Best Carrier Oils for Treating Acne

With many people becoming more and more interested in the health and beauty benefits of essential oils, it was only a matter of time before the natural alternatives to commercial acne products came to light.

Oils like tea tree and lavender have been used for generations to treat a host of skin issues, as well as general health concerns so it makes sense that something as common as acne could be tackled organically. The only issue with using most essential oils topically is that they can be quite harsh on your skin by themselves. Due to this, they must be diluted in what is known as a carrier oil.

Best Carrier Oils for Treating Acne

8 Best Carrier Oils for Acne

These hydrating, skin friendly oils offer benefits themselves most of the time and act as a buffer to prevent too much of the powerful, acne fighting oils from sinking into your skin. Here are some of the best carrier oils to use in your acne destroying combos!

1. Olive Oil

Used in the Mediterranean for centuries, olive oil is one of the most popular and easily accessible oils in the world. Commonly used in cooking here in the States, olive oil’s skin benefits are often overlooked. Packed full of antioxidants and phenols, olive oil is amazing for calming irritated skin and soothing inflammation.

The two concerns with using olive oil topically are that the oil is frequently cut with inferior oils, forcing you to have to read the labels thoroughly and look for “natural” and “pure” versions to be sure you are getting the real stuff, and that it is rather thick and can leave a residue, meaning it may clog the pores of those with incredibly sensitive skin, though this is not a particularly common issue.

2. Almond Oil

Another popular choice, sweet almond oil is also fairly easy to get your hands on and works great with most stronger oils. Rich in vitamin E, sweet almond oil is also very moisturizing and has natural antioxidant properties that help regenerate skin that has been damaged by sun exposure.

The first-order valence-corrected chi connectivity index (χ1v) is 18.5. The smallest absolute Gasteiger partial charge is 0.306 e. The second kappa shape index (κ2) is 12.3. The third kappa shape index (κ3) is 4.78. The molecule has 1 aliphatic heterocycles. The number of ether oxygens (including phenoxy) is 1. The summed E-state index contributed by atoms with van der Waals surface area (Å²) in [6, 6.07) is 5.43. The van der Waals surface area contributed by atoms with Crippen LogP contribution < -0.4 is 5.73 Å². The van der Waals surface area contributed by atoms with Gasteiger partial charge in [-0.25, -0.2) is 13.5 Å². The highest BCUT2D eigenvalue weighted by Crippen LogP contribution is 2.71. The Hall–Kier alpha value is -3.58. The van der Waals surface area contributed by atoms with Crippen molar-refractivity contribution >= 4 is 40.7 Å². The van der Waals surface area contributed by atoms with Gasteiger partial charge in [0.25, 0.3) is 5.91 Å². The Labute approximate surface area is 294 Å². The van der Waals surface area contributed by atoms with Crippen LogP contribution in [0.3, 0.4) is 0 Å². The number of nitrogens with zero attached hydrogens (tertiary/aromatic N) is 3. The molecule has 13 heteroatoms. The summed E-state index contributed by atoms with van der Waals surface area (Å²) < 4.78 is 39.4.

Non-greasy and hypoallergenic, the oil is fantastic for facial usage since it will not clog pores or leave any residue behind. It can even be used before makeup due to its fast absorbing abilities.

3. Coconut Oil

Acclaimed as everything from a healthy cooking alternative to a cancer cure, coconut oil is a bit of a controversial topic. Some claim it to be the best form of medicine on the market while others claim it to be little more than a bit of hocus pocus; either way, coconut oil is proven to be a very effective facial treatment due to its high fatty acid content.

Additionally, it is naturally antibacterial, antimicrobial, and antifungal, making it great for matching up with acne treatments like tea tree oil for a double dose of germ killing power. A word of caution, though, some people do find it to be rather heavy and pore clogging so use with caution over large areas.

4. Jojoba Oil

With over three fourths of its makeup being eicosenoic acid, a fatty acid that closely mimics the sebum that is naturally produced by our faces, jojoba oil is a great choice for those with sensitive skin. Jojoba oil is also antifungal, making it amazing for those with fungal forms of acne or other skin issues related to similar sourcing.